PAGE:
As always, thanks for your prayers and support. The days here are getting long, and the weeks and months stretch out ahead of us like a long road. Maybe looking back it will seem shorter, but for now it seems a long, long time until I'll be back home.

Phillips Out.

Sunday, 6 May 2007

Week 16--The Sun Comes Out Again

I guess no matter how dark the night, the sun does eventually come back out.
Using that analogy, it's morning for me here. Definately not the full light of day, but not the dark of night anymore.

Thanks to all who were concerned about me. I appreciate the emails and comments and prayers and kind thoughts. I did not mean to alarm anyone, but it is important for me to post each week, the good and the bad.

I'm approaching the four month mark on a deployment of undetermined lenghth. Fifteen months boots on the ground (BOG) is now the rule for Active Duty units. How that applies to Army Reserve Soldiers deployed to augment a USAF hospital is still hazy, much less how it applies to an Active Duty Soldier deployed with the Army Reserve in support of a USAF hospital! To say I'm confused is an understatement.

And now the Department of Defense has revised it's rules on blogging. Previously, we were required to register our blogs. Now it appears we may be required to submit our blogs for review prior to posting. If that's all that is required it won't effect me, but each individual unit has some leeway to manage the program as they see fit. My unit could forbid blogging completely. If so, I'll need to find another way to get the word out about my deployment. This has become a routine, and a way to vent at least some of my feelings and thoughts about deployment. I hope I can continue.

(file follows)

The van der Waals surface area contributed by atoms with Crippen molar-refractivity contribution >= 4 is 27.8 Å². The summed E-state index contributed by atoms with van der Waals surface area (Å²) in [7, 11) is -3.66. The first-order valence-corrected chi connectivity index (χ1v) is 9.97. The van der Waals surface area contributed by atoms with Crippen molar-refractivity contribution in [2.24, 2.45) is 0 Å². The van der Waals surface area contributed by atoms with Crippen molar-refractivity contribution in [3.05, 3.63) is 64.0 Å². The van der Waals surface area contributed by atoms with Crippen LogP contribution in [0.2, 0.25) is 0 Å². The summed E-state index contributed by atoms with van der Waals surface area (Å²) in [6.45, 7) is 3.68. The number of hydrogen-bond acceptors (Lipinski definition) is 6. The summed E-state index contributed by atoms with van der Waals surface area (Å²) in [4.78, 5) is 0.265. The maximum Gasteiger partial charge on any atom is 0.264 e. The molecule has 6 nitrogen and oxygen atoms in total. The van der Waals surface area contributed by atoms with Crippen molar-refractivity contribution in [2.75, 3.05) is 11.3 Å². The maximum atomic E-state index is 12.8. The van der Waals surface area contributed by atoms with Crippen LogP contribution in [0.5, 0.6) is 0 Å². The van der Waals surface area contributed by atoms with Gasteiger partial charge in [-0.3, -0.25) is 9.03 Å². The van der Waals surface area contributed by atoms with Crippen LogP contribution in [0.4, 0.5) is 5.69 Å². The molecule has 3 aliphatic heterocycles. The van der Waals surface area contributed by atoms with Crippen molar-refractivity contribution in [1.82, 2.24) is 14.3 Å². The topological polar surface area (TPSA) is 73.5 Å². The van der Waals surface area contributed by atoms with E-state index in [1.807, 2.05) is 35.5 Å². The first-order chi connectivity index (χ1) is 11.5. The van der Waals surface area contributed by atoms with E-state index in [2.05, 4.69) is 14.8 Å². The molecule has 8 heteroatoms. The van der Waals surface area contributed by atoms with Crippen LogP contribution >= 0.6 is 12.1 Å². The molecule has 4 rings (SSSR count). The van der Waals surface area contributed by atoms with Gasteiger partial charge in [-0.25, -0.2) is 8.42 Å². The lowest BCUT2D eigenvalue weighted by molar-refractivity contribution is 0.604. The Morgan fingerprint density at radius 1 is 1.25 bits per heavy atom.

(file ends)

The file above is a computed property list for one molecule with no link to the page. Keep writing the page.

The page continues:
The new hospital continues to go up. All the columns are now poured.

The foundation is next. I can see progress every day. One day we will be done with the tents and working inside a new, "brick and mortar" facility. Of course, there's lots of work to be done between now and then, but at least there's light at the end of the tunnel. Watching the hospital go up is fun, especially if you like to watch the big equipment.

And it's not only the construction. We keep upgrading the existing facility; moving things around and improving how we provide patient care.

The old tents need constant attention; from floors to liners to lights and doors. I often think, "If these walls could talk, what stories would they tell?"

And all this happens here in Khowst Province, Afghanistan. It's a very strange place in many ways. I was reminded of that when I saw the parking lot for the Host Nation workers here on the FOB. As you can see, lots of motorcycles in the valet parking lot.

Our Afghani workers are vital to the mission and they risk a lot to do this job. And they do so much with so little. Even watching the construction projects is interesting. They use a minimum of power tools, even bending rebar with hand tools. It reminds me of the Clark County Fair, the area where the demonstrate "old fashioned" ways to do things.

As you can see, things are not perfect here, and the crisis has not passed, but things are looking up. Like hiking in the mountains, you struggle upwards toward a peak and celebrate the conquest, only to see another, higher peak ahead. There will be many higher peaks, but at least this can't go on forever. Twelve months, fifteen months, whatever the Army decides, eventually they must send me home and that will be a glorious, wonderful day.

Thanks for reading, and thanks for caring.

Phillips out.